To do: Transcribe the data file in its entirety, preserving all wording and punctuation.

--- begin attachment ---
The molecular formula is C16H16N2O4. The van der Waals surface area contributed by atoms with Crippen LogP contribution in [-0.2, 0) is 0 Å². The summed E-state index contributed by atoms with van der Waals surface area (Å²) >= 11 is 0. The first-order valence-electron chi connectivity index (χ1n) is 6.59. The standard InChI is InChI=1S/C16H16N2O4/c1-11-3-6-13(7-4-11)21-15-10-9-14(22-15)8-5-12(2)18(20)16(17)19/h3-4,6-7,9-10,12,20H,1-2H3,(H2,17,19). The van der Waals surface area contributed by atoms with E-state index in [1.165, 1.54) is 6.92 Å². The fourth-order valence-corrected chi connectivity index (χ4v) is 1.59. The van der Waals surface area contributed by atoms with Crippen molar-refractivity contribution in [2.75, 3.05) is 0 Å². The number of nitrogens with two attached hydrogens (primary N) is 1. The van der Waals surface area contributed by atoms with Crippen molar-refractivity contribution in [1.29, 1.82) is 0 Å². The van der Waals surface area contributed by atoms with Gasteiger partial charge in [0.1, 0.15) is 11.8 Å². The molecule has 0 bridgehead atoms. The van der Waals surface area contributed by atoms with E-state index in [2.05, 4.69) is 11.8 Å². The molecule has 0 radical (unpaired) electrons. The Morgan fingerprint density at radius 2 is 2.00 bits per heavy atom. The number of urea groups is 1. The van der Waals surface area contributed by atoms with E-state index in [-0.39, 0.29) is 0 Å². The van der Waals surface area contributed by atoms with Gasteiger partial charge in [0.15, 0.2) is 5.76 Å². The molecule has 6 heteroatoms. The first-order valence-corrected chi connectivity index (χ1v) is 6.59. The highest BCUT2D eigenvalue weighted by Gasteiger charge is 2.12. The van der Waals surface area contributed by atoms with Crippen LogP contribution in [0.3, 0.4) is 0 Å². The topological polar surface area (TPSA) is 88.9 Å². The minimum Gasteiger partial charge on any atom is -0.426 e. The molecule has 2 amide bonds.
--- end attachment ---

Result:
The molecular formula is C16H16N2O4. The van der Waals surface area contributed by atoms with Crippen LogP contribution in [-0.2, 0) is 0 Å². The summed E-state index contributed by atoms with van der Waals surface area (Å²) >= 11 is 0. The first-order valence-electron chi connectivity index (χ1n) is 6.59. The standard InChI is InChI=1S/C16H16N2O4/c1-11-3-6-13(7-4-11)21-15-10-9-14(22-15)8-5-12(2)18(20)16(17)19/h3-4,6-7,9-10,12,20H,1-2H3,(H2,17,19). The van der Waals surface area contributed by atoms with E-state index in [1.165, 1.54) is 6.92 Å². The fourth-order valence-corrected chi connectivity index (χ4v) is 1.59. The van der Waals surface area contributed by atoms with Crippen molar-refractivity contribution in [2.75, 3.05) is 0 Å². The number of nitrogens with two attached hydrogens (primary N) is 1. The van der Waals surface area contributed by atoms with Crippen molar-refractivity contribution in [1.29, 1.82) is 0 Å². The van der Waals surface area contributed by atoms with Gasteiger partial charge in [0.1, 0.15) is 11.8 Å². The molecule has 0 bridgehead atoms. The van der Waals surface area contributed by atoms with E-state index in [2.05, 4.69) is 11.8 Å². The molecule has 0 radical (unpaired) electrons. The Morgan fingerprint density at radius 2 is 2.00 bits per heavy atom. The number of urea groups is 1. The van der Waals surface area contributed by atoms with E-state index in [-0.39, 0.29) is 0 Å². The van der Waals surface area contributed by atoms with Gasteiger partial charge in [0.15, 0.2) is 5.76 Å². The molecule has 6 heteroatoms. The first-order valence-corrected chi connectivity index (χ1v) is 6.59. The highest BCUT2D eigenvalue weighted by Gasteiger charge is 2.12. The van der Waals surface area contributed by atoms with Crippen LogP contribution in [0.3, 0.4) is 0 Å². The topological polar surface area (TPSA) is 88.9 Å². The minimum Gasteiger partial charge on any atom is -0.426 e. The molecule has 2 amide bonds.